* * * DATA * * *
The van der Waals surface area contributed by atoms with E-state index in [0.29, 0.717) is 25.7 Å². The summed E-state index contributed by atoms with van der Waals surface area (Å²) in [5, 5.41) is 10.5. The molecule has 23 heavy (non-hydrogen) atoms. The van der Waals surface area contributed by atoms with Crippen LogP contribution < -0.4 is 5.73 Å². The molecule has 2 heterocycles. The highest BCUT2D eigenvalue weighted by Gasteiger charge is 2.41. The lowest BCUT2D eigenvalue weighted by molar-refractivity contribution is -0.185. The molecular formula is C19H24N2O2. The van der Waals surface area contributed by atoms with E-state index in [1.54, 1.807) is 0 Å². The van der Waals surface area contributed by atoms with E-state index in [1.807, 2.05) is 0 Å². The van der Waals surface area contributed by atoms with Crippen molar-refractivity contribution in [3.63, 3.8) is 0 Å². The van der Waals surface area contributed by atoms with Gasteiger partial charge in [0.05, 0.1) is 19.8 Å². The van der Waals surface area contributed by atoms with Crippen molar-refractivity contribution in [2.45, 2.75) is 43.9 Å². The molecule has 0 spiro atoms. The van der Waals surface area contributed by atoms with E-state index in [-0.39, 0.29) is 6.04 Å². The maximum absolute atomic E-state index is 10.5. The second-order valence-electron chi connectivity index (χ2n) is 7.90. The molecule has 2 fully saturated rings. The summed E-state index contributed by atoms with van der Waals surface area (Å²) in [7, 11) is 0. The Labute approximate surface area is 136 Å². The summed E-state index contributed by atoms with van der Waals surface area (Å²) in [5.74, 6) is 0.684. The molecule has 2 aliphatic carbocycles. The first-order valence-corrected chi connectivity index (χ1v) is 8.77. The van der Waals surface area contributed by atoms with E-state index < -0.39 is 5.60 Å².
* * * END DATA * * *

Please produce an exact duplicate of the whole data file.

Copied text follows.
The van der Waals surface area contributed by atoms with E-state index in [0.29, 0.717) is 25.7 Å². The summed E-state index contributed by atoms with van der Waals surface area (Å²) in [5, 5.41) is 10.5. The molecule has 23 heavy (non-hydrogen) atoms. The van der Waals surface area contributed by atoms with Crippen LogP contribution < -0.4 is 5.73 Å². The molecule has 2 heterocycles. The highest BCUT2D eigenvalue weighted by Gasteiger charge is 2.41. The lowest BCUT2D eigenvalue weighted by molar-refractivity contribution is -0.185. The molecular formula is C19H24N2O2. The van der Waals surface area contributed by atoms with E-state index in [1.54, 1.807) is 0 Å². The van der Waals surface area contributed by atoms with E-state index in [1.807, 2.05) is 0 Å². The van der Waals surface area contributed by atoms with Crippen molar-refractivity contribution in [3.63, 3.8) is 0 Å². The van der Waals surface area contributed by atoms with Gasteiger partial charge in [0.05, 0.1) is 19.8 Å². The van der Waals surface area contributed by atoms with Crippen molar-refractivity contribution in [2.45, 2.75) is 43.9 Å². The molecule has 0 spiro atoms. The van der Waals surface area contributed by atoms with E-state index in [-0.39, 0.29) is 6.04 Å². The maximum absolute atomic E-state index is 10.5. The second-order valence-electron chi connectivity index (χ2n) is 7.90. The molecule has 2 fully saturated rings. The summed E-state index contributed by atoms with van der Waals surface area (Å²) in [7, 11) is 0. The Labute approximate surface area is 136 Å². The summed E-state index contributed by atoms with van der Waals surface area (Å²) in [5.74, 6) is 0.684. The molecule has 2 aliphatic carbocycles. The first-order valence-corrected chi connectivity index (χ1v) is 8.77. The van der Waals surface area contributed by atoms with E-state index < -0.39 is 5.60 Å².